"The Brown-Forman Nutcracker" Update
2009 was the much-anticipated debut of the Louisville Balletís brand-new production of "The Brown-Forman Nutcracker". This event had been more than two years in the making.
Scenery in "The Brown-Forman Nutcracker" features subtle nods to Louisvilleís architecture and landmarks and includes 27,000 square feet of canvas and 6,000 pounds of steel. And, more than 40 artisans in nine states contributed to the costumes, using nearly 1,000 sequins and 2,730 feet of tulle.
In this segment, "Louisville Life" goes behind the curtain of this magical production to show viewers just what it takes to bring this holiday favorite to life.
This yuletide fixture has warmed local audiences' hearts for more than forty years. Thanks to a generous gift from Brown-Forman Corp. in 2007, families can continue to share this holiday tradition with a brand new production by acclaimed choreographer Val Caniparoli and costumes and scenery by world-renowned designer Peter Cazalet. This production marks Cazaletís retirement from theatrical set design. Master illusionist Marshall Magoon created magical elements specifically for this production. Magoonís work has been used in tv, film and on stage. Most recently, he has worked on Broadway productions of "Spamalot" and "Shrek the Musical".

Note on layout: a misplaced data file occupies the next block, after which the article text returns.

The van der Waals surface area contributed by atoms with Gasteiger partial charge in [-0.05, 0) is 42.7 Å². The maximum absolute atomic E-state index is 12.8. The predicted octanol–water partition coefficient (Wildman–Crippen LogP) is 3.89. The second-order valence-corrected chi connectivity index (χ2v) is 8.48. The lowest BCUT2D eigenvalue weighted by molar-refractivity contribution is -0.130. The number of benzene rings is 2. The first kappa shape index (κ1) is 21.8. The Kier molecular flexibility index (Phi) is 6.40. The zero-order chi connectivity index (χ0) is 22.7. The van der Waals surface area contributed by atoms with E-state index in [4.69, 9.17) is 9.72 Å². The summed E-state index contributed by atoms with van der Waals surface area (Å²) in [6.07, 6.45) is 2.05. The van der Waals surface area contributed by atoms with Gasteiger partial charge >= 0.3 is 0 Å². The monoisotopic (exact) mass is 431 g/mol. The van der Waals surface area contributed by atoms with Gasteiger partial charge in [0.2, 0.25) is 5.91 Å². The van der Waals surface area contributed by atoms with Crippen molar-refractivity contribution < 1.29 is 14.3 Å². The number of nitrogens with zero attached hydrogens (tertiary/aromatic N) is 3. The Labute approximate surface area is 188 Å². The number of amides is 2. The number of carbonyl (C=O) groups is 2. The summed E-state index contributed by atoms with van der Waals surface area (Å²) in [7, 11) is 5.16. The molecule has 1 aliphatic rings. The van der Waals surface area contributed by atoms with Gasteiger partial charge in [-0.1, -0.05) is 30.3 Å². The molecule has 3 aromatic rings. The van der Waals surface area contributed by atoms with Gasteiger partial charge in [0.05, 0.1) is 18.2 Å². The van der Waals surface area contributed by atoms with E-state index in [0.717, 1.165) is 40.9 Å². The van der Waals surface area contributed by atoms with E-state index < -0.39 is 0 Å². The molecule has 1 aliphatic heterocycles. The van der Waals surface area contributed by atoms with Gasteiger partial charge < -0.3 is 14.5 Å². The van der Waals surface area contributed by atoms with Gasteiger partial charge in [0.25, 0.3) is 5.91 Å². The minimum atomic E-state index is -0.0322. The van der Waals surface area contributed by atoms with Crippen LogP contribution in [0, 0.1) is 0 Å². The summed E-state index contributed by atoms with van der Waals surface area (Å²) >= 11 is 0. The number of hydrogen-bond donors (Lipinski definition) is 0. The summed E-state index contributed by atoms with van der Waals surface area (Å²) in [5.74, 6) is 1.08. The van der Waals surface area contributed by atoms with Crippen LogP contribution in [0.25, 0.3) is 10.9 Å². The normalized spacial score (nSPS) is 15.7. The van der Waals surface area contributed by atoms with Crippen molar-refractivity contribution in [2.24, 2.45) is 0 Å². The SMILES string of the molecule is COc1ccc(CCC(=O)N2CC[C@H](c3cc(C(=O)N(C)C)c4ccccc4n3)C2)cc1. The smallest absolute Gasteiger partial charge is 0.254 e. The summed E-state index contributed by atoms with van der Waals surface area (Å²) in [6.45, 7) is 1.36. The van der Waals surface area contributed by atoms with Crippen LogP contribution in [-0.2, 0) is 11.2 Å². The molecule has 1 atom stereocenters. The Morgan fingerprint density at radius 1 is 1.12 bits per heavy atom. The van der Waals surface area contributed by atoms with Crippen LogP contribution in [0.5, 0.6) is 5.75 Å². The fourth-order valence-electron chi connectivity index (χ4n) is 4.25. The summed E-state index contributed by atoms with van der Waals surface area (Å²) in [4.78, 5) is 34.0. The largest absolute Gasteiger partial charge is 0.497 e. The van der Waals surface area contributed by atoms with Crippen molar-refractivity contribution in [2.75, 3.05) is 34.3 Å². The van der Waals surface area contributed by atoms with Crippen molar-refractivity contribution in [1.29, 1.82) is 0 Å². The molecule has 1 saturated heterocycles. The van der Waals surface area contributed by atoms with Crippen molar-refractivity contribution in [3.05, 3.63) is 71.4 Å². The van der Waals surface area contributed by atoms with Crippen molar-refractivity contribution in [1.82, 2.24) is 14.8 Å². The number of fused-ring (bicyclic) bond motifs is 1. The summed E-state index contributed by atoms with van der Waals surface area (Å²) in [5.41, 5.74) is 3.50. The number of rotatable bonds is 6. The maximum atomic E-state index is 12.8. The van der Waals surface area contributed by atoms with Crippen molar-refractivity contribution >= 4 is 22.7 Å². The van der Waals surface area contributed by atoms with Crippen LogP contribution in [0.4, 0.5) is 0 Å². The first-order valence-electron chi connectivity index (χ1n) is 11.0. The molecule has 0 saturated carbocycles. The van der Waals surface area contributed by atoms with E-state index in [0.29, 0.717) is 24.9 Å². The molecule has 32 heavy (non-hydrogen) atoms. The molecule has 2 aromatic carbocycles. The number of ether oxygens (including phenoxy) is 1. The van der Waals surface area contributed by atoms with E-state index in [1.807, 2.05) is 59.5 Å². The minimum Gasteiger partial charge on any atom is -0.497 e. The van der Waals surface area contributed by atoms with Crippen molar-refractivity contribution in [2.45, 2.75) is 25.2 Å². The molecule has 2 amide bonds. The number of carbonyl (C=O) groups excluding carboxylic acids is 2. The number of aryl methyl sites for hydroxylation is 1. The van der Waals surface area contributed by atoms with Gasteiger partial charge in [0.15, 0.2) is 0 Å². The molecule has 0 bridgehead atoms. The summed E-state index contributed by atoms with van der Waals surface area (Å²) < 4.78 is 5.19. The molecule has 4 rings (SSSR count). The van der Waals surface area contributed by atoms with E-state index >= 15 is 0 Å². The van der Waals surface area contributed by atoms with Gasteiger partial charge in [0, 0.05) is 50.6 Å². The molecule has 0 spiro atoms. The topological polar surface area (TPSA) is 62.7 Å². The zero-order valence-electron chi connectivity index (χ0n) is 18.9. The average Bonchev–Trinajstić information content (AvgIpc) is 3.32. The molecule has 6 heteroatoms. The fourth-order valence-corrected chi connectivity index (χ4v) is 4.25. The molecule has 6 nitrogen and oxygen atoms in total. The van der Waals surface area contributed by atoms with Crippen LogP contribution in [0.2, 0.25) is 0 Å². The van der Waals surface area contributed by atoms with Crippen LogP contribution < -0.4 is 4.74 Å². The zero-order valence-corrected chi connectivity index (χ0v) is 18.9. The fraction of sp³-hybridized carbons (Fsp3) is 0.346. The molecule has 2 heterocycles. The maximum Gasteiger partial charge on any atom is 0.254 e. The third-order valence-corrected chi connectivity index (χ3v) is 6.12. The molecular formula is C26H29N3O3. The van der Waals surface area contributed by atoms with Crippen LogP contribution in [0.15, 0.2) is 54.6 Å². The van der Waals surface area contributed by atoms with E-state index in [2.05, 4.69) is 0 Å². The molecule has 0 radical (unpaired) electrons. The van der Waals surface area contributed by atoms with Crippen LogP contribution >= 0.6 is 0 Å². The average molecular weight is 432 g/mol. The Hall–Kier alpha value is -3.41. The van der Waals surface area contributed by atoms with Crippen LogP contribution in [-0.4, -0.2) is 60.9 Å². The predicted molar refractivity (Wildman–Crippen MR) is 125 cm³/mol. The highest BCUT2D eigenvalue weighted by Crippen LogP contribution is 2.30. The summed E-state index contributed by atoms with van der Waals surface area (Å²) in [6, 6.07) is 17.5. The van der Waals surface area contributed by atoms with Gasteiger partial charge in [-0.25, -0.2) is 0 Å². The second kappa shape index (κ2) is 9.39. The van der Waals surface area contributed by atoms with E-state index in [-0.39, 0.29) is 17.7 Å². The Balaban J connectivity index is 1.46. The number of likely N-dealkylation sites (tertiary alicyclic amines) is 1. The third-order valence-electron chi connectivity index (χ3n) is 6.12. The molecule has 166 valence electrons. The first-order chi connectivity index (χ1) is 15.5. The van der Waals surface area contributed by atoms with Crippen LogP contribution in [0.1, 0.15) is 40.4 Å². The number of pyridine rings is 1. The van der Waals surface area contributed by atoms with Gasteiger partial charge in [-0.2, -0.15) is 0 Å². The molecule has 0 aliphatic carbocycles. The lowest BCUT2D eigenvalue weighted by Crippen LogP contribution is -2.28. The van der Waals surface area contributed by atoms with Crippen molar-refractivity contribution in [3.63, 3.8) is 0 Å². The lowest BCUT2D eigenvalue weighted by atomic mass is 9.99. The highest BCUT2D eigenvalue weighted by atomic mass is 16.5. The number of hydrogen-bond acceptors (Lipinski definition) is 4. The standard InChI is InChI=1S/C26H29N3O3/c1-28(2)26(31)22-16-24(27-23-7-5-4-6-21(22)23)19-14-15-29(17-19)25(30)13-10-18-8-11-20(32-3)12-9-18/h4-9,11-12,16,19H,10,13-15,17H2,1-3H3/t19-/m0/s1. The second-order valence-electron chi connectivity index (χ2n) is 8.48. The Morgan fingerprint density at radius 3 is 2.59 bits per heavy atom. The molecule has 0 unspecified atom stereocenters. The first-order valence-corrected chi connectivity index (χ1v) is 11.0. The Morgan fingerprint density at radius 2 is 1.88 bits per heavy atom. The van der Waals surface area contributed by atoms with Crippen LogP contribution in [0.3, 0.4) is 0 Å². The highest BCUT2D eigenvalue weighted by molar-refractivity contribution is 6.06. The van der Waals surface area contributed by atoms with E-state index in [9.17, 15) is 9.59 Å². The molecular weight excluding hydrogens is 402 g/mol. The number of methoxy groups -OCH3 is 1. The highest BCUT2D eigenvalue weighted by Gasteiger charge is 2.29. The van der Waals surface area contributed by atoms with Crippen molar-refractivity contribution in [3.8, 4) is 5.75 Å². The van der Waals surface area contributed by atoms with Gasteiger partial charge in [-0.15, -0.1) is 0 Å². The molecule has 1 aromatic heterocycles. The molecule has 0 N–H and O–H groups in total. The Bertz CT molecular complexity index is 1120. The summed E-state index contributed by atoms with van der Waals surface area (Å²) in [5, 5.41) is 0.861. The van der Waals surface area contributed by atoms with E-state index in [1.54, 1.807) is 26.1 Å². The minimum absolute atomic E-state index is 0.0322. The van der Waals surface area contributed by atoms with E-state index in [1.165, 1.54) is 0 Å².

For more information on the Louisville Ballet or "The Brown-Forman Nutcracker" visit www.louisvilleballet.org.
If you like this story, you may also be interested in our Season Three interview with Helen Starr, associate artistic director of the Louisville Ballet, and our feature story on New York City Ballet principal dancer Wendy Whelan, a Louisville native who performed in "The Nutcracker" as a child.
- Program 410
- Behind-the-scenes at the Louisville Ballet for the new rendition of "The Brown-Forman Nutcracker"; Versailles artist Alexa King, sculptor of the legendary horse Barbaro at Churchill Downs; the internationally-acclaimed Grawemeyer Awards at the University of Louisville; and the comedic genius behind Comedy Caravan, where Louisvillians have laughed for more than 20 years. (#410)